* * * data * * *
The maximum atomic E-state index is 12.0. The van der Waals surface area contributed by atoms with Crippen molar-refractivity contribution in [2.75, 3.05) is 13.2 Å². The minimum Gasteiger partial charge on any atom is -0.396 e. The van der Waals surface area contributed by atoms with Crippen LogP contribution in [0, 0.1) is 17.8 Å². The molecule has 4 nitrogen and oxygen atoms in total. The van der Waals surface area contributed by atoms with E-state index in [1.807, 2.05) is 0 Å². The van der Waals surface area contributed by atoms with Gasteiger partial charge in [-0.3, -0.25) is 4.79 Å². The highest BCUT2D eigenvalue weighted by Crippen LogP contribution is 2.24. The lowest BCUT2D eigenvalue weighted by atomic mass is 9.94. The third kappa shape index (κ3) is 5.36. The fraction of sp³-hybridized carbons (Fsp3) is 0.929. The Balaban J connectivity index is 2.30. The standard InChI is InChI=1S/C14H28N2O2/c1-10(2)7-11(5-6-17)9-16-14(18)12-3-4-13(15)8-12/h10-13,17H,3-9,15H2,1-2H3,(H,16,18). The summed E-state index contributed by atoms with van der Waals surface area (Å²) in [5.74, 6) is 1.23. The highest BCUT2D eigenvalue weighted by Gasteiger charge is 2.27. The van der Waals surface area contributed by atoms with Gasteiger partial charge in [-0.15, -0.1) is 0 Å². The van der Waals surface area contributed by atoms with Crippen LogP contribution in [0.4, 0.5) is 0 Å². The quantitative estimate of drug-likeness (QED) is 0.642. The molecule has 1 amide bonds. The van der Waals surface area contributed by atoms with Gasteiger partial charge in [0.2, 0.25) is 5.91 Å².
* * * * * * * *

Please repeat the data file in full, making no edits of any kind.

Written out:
The maximum atomic E-state index is 12.0. The van der Waals surface area contributed by atoms with Crippen molar-refractivity contribution in [2.75, 3.05) is 13.2 Å². The minimum Gasteiger partial charge on any atom is -0.396 e. The van der Waals surface area contributed by atoms with Crippen LogP contribution in [0, 0.1) is 17.8 Å². The molecule has 4 nitrogen and oxygen atoms in total. The van der Waals surface area contributed by atoms with E-state index in [1.807, 2.05) is 0 Å². The van der Waals surface area contributed by atoms with Gasteiger partial charge in [-0.3, -0.25) is 4.79 Å². The highest BCUT2D eigenvalue weighted by Crippen LogP contribution is 2.24. The lowest BCUT2D eigenvalue weighted by atomic mass is 9.94. The third kappa shape index (κ3) is 5.36. The fraction of sp³-hybridized carbons (Fsp3) is 0.929. The Balaban J connectivity index is 2.30. The standard InChI is InChI=1S/C14H28N2O2/c1-10(2)7-11(5-6-17)9-16-14(18)12-3-4-13(15)8-12/h10-13,17H,3-9,15H2,1-2H3,(H,16,18). The summed E-state index contributed by atoms with van der Waals surface area (Å²) in [5.74, 6) is 1.23. The highest BCUT2D eigenvalue weighted by Gasteiger charge is 2.27. The van der Waals surface area contributed by atoms with Gasteiger partial charge in [-0.15, -0.1) is 0 Å². The van der Waals surface area contributed by atoms with Crippen LogP contribution in [0.4, 0.5) is 0 Å². The quantitative estimate of drug-likeness (QED) is 0.642. The molecule has 1 amide bonds. The van der Waals surface area contributed by atoms with Gasteiger partial charge in [0.2, 0.25) is 5.91 Å².